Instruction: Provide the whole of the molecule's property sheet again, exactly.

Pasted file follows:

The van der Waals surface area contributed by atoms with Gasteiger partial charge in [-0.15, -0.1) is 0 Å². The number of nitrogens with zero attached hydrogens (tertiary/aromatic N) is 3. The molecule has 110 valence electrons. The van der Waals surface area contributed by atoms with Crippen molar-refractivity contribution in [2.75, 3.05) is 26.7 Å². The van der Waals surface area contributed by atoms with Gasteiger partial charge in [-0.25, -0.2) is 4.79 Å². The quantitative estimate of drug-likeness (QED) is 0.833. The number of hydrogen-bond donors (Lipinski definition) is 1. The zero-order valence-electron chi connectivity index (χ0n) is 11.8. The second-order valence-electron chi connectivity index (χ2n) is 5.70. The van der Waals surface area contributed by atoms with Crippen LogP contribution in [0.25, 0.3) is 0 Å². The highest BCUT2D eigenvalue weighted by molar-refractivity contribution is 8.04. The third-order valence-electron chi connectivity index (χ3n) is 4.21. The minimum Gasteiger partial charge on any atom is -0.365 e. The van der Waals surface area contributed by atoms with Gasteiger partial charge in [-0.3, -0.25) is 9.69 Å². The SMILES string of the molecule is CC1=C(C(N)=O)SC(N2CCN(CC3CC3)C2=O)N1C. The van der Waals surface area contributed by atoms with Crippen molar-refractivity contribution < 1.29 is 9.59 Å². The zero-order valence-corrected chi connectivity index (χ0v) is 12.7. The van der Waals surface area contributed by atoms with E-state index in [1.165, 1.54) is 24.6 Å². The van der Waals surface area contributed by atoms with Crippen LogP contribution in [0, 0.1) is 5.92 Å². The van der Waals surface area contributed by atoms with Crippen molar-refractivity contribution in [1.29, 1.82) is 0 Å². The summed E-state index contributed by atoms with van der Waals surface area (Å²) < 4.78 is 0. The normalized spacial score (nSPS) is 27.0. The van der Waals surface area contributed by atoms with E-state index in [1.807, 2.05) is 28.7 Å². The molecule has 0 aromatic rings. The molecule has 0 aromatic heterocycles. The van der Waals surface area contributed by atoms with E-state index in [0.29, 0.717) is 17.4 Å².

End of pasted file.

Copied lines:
The van der Waals surface area contributed by atoms with Gasteiger partial charge in [-0.15, -0.1) is 0 Å². The number of nitrogens with zero attached hydrogens (tertiary/aromatic N) is 3. The molecule has 110 valence electrons. The van der Waals surface area contributed by atoms with Crippen molar-refractivity contribution in [2.75, 3.05) is 26.7 Å². The van der Waals surface area contributed by atoms with Gasteiger partial charge in [-0.25, -0.2) is 4.79 Å². The quantitative estimate of drug-likeness (QED) is 0.833. The number of hydrogen-bond donors (Lipinski definition) is 1. The zero-order valence-electron chi connectivity index (χ0n) is 11.8. The second-order valence-electron chi connectivity index (χ2n) is 5.70. The van der Waals surface area contributed by atoms with Crippen LogP contribution in [0.25, 0.3) is 0 Å². The highest BCUT2D eigenvalue weighted by molar-refractivity contribution is 8.04. The third-order valence-electron chi connectivity index (χ3n) is 4.21. The minimum Gasteiger partial charge on any atom is -0.365 e. The van der Waals surface area contributed by atoms with Gasteiger partial charge in [-0.3, -0.25) is 9.69 Å². The SMILES string of the molecule is CC1=C(C(N)=O)SC(N2CCN(CC3CC3)C2=O)N1C. The van der Waals surface area contributed by atoms with Crippen molar-refractivity contribution < 1.29 is 9.59 Å². The zero-order valence-corrected chi connectivity index (χ0v) is 12.7. The van der Waals surface area contributed by atoms with E-state index in [1.165, 1.54) is 24.6 Å². The van der Waals surface area contributed by atoms with Crippen LogP contribution in [0, 0.1) is 5.92 Å². The van der Waals surface area contributed by atoms with Crippen molar-refractivity contribution in [1.29, 1.82) is 0 Å². The summed E-state index contributed by atoms with van der Waals surface area (Å²) < 4.78 is 0. The normalized spacial score (nSPS) is 27.0. The van der Waals surface area contributed by atoms with E-state index in [1.807, 2.05) is 28.7 Å². The molecule has 0 aromatic rings. The molecule has 0 aromatic heterocycles. The van der Waals surface area contributed by atoms with E-state index in [0.29, 0.717) is 17.4 Å².